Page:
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Opinion

Why UniCredit backed out of MPS

The world’s oldest bank lives to see another day, but the taxpayer – and the local workforce – will pay a heavy price

Dominic O'Neill on Europe 1920px.jpg

Just when you thought it was finally dead, Banca Monte dei Paschi di Siena comes back to life. The story of this bank over the last decade has much in common with a bad horror movie. With UniCredit announcing its withdrawal from negotiations over the acquisition of the 500-year-old institution, there are clearly still more stomach-churning shocks to come.

The closest there is to an official reason as to why talks fell through is that Italy's finance ministry couldn’t fulfil UniCredit’s pre-conditions for a transaction.

The two were €3 billion or more apart on how much the state would have to contribute to get the deal over the line. It seems the government, which took 70% of MPS in a 2017 bailout, wasn’t willing to go much further than the €2.5 billion MPS had already planned to raise next year in the absence of a merger.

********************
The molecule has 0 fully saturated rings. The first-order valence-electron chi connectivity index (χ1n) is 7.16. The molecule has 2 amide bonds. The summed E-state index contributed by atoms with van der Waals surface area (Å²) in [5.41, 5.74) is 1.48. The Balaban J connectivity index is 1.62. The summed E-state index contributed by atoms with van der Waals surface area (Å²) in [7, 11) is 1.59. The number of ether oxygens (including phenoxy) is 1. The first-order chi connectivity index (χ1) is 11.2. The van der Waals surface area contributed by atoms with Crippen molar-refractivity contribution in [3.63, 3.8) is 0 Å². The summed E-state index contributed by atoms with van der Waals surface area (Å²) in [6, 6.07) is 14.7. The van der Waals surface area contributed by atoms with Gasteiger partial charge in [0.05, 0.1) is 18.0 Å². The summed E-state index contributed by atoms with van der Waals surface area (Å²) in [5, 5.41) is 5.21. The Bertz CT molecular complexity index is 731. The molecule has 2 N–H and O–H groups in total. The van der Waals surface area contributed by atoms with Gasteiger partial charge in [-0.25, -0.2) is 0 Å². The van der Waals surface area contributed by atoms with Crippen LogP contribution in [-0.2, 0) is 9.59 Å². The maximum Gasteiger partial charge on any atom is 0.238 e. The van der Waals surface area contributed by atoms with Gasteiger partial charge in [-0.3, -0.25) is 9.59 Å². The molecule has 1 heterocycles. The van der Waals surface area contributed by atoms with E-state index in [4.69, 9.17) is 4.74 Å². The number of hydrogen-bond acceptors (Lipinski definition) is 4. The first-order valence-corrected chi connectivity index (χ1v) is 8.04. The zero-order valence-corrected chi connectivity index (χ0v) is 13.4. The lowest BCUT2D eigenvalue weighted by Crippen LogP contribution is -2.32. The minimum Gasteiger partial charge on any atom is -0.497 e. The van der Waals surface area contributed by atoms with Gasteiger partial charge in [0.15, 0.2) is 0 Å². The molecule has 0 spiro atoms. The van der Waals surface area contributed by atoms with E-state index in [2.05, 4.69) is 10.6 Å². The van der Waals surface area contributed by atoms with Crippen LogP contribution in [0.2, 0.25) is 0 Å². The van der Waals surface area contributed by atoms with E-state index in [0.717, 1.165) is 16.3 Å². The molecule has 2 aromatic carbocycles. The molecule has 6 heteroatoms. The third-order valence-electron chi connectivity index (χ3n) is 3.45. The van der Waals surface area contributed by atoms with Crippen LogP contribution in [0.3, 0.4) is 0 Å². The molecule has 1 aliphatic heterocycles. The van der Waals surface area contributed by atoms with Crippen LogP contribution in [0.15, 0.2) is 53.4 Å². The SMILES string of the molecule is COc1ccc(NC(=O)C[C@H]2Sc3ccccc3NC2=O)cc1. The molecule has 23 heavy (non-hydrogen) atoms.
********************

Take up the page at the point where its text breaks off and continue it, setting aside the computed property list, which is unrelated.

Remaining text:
Back in July, UniCredit chief executive Andrea Orcel had an air of triumph when he announced he had agreed pre-conditions with the government. The deal would exclude credit and legal risks, as well as southern Italian branches and the functions that UniCredit didn’t want, such as leasing and factoring, the core IT system, and MPS’s historic headquarters.

The

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